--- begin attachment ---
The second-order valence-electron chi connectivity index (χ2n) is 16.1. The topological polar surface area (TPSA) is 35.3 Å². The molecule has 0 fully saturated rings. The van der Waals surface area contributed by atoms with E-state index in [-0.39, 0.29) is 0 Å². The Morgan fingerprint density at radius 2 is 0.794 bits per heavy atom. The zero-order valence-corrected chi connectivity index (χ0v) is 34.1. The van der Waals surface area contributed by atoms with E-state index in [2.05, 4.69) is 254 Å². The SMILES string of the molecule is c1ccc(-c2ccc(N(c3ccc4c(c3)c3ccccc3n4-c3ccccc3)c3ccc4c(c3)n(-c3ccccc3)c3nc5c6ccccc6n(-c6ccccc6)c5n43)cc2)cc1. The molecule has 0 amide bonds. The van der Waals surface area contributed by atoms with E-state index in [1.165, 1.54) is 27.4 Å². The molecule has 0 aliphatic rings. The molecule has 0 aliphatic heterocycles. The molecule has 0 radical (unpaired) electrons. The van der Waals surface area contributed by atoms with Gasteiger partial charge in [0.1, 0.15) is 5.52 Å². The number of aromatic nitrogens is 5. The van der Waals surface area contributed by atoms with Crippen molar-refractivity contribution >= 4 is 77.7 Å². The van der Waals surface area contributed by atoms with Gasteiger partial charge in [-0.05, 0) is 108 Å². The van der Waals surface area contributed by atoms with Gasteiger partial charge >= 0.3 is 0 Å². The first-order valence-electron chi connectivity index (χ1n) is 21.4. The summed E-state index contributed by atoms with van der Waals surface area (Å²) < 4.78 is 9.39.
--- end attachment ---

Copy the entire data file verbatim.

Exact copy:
The second-order valence-electron chi connectivity index (χ2n) is 16.1. The topological polar surface area (TPSA) is 35.3 Å². The molecule has 0 fully saturated rings. The van der Waals surface area contributed by atoms with E-state index in [-0.39, 0.29) is 0 Å². The Morgan fingerprint density at radius 2 is 0.794 bits per heavy atom. The zero-order valence-corrected chi connectivity index (χ0v) is 34.1. The van der Waals surface area contributed by atoms with E-state index in [2.05, 4.69) is 254 Å². The SMILES string of the molecule is c1ccc(-c2ccc(N(c3ccc4c(c3)c3ccccc3n4-c3ccccc3)c3ccc4c(c3)n(-c3ccccc3)c3nc5c6ccccc6n(-c6ccccc6)c5n43)cc2)cc1. The molecule has 0 amide bonds. The van der Waals surface area contributed by atoms with E-state index in [1.165, 1.54) is 27.4 Å². The molecule has 0 aliphatic rings. The molecule has 0 aliphatic heterocycles. The molecule has 0 radical (unpaired) electrons. The van der Waals surface area contributed by atoms with Gasteiger partial charge in [0.1, 0.15) is 5.52 Å². The number of aromatic nitrogens is 5. The van der Waals surface area contributed by atoms with Crippen molar-refractivity contribution >= 4 is 77.7 Å². The van der Waals surface area contributed by atoms with Gasteiger partial charge in [-0.05, 0) is 108 Å². The van der Waals surface area contributed by atoms with Gasteiger partial charge >= 0.3 is 0 Å². The first-order valence-electron chi connectivity index (χ1n) is 21.4. The summed E-state index contributed by atoms with van der Waals surface area (Å²) < 4.78 is 9.39.